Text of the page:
"Save it, Ima," Elie told me. Perhaps he too feels the need to remember that we fought a just war, a fair war. We did not target civilians. I'll save it because my son felt the need to hold on to it in the middle of a war; to bring it home. He knows. He knows that civilians died in Gaza, possibly by his own hands - certainly by his orders to fire. But every shot that he and his unit fired had a specific target. Not once did they simply release such devastating weaponry without thought as to where it would go. 

      Sometimes, they did it to destroy their weapons, their strongholds, their "army." And sometimes, they did it to protect our own. To help our boys get in or out under the cover of our artillery. In all cases, their targets were true, their aim proper. Civilians were warned - I have the proof and I will save it for my son. 

      What came out of this war: A sense of spiritual faith, strengthened and grateful.

      Elie told me that during the war, hundreds of pairs of tzitzit - a four-cornered garment with strings that men are commanded to wear - were distributed. The army simply could not keep up with demand. Elie told me that five pairs of tefillin (phylacteries - a religious article that is tied to the arm and to the head during the prayers - typically in the morning, that contains parchment with words from the Torah), were donated to his unit and it was in constant use throughout the day. One boy who is not religious at all - put on tefillin every day of the war. These are the shields of Israel, a vital part of who we are and as our sons faced this war, they understood this.

      From the most religious to the most secular - even perhaps those who say they don't believe - still prayed for the safety of our soldiers and our southern residents.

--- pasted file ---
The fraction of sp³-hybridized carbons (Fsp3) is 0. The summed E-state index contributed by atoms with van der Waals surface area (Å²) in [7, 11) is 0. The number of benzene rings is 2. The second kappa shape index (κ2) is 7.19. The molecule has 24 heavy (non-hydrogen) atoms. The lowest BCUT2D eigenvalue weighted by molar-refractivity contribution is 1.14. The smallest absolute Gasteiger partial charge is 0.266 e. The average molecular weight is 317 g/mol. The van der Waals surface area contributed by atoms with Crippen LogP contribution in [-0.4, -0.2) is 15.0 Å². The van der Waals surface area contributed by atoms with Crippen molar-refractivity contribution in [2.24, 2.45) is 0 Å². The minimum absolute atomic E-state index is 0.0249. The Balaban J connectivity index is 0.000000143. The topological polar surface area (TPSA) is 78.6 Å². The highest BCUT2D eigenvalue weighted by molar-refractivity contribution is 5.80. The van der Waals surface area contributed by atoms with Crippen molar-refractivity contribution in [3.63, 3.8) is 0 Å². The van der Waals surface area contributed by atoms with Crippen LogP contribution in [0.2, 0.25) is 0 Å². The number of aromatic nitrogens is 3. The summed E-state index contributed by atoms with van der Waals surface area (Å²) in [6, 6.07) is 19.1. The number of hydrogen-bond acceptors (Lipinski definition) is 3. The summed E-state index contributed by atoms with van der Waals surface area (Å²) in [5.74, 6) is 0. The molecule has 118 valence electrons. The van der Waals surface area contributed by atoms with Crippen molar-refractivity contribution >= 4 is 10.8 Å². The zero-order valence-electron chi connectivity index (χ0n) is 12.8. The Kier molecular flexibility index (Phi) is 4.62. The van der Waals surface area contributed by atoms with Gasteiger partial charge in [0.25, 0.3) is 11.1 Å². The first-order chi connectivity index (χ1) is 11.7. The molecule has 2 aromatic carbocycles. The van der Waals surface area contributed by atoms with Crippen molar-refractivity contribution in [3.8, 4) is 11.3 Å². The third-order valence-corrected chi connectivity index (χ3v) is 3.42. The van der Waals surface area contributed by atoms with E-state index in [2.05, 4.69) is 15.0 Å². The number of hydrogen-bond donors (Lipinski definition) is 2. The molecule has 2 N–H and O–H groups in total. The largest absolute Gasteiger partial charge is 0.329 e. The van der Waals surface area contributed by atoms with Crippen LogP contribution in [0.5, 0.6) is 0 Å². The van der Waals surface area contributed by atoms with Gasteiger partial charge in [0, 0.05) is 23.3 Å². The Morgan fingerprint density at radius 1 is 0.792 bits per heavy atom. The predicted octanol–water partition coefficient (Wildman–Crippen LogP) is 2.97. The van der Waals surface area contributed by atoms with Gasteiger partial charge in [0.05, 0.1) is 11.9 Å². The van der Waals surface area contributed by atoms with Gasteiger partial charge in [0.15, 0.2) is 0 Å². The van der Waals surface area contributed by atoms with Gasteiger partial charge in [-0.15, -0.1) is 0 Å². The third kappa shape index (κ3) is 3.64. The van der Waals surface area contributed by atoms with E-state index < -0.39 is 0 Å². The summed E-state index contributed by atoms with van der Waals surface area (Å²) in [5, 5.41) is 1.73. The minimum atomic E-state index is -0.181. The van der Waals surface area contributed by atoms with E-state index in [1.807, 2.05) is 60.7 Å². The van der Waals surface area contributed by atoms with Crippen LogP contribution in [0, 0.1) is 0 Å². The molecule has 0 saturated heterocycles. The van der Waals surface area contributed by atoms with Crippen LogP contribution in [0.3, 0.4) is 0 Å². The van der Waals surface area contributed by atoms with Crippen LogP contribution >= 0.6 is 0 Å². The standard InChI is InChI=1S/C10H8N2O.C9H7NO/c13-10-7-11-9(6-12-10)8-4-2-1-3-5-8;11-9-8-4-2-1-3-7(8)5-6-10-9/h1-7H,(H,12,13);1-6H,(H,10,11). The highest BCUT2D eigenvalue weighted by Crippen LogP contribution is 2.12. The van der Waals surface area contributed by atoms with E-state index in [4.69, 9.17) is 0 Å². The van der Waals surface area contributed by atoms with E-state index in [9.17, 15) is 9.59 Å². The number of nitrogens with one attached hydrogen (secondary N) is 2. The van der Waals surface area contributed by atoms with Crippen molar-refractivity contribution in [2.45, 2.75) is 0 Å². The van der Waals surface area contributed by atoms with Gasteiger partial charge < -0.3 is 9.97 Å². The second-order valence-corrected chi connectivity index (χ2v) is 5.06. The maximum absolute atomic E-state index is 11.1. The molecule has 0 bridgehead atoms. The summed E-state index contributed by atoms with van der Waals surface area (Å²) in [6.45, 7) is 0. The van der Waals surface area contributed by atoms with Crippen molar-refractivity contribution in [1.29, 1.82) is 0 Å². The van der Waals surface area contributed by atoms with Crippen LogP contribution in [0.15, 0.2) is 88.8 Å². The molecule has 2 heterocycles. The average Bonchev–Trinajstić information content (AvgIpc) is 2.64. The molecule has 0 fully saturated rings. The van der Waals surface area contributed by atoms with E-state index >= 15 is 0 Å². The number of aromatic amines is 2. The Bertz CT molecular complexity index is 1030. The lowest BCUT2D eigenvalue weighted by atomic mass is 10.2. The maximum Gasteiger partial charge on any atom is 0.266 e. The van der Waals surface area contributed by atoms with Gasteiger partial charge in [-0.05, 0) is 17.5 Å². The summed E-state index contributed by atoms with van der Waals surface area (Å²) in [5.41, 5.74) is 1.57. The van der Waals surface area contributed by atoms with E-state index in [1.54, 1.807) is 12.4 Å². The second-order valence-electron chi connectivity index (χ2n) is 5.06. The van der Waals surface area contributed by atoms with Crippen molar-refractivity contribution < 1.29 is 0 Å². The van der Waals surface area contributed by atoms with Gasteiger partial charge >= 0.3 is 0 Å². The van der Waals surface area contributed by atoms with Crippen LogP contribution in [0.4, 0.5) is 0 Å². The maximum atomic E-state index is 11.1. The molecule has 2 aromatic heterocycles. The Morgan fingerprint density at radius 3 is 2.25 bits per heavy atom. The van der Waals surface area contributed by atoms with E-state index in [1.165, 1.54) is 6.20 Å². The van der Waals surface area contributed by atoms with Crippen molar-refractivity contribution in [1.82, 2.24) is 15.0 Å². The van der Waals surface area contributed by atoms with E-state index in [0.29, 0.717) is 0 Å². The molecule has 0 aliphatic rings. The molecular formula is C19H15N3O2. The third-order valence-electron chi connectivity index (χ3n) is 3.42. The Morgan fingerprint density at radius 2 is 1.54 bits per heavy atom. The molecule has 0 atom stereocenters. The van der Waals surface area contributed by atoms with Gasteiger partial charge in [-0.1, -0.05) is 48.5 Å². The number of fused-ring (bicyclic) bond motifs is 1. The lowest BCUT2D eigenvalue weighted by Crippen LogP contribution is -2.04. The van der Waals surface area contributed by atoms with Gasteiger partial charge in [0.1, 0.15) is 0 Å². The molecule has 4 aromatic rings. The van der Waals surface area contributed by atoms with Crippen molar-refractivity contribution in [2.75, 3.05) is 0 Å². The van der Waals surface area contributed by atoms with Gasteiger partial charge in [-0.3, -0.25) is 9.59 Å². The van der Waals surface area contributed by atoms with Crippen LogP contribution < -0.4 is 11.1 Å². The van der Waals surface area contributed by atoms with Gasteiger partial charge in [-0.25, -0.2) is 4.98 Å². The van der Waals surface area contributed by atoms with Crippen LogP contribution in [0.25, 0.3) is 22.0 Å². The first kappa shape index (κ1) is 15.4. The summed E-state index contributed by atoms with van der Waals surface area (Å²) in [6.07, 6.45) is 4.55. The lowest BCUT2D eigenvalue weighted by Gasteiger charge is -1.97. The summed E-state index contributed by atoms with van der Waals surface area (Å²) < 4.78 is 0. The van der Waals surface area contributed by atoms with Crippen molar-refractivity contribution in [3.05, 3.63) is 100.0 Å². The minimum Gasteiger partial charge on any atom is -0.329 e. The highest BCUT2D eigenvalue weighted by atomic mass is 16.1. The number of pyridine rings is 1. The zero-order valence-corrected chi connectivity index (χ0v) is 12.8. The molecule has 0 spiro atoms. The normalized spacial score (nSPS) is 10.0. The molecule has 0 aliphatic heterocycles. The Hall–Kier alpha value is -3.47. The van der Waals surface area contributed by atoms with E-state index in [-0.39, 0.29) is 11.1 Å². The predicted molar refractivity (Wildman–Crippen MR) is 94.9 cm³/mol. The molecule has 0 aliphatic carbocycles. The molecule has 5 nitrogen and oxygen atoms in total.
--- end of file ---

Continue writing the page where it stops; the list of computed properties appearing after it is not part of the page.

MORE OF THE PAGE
What came out of this war: A sense of pride in being a nation that cares about others...even if this is not recognized

      Throughout this war, we shipped in humanitarian aide to our enemies - name me a single other country in history that has done this. When other nations besiege, intentionally attempt to weaken the enemy by surrounding and cutting off their food and water supplies, Israel - even under fire, shipped in thousands of tons of humanitarian aide - food, water, medicines. We took our enemies into our hospitals and gave them better care than they would ever get in Gaza...because we invest tremendous resources in our medical equipment, personnel, technologies. Israel is at the forefront of research and development - because we care enough about ourselves and others. 

      What came out of this war: Men who were boys; men who had learned war. 

      I can't write about this because Elie doesn't really talk about it. It is too deep to explain to one's mother; too serious to talk about with someone who can't understand. I've never shot a bullet, let alone a cannon. I've heard the explosion - but only in training or over the phone. Elie heard these explosions thousands of times. More, Elie helped create these explosions. He knows exactly how many times his unit shot. He's brushed off, nicely but firmly, my attempts to get him to talk too much about this aspect. He'll tell me what he did - because there is no shame, none whatsoever. He knows what he shot at, and the results of this shooting. But he won't talk about himself or what he feels.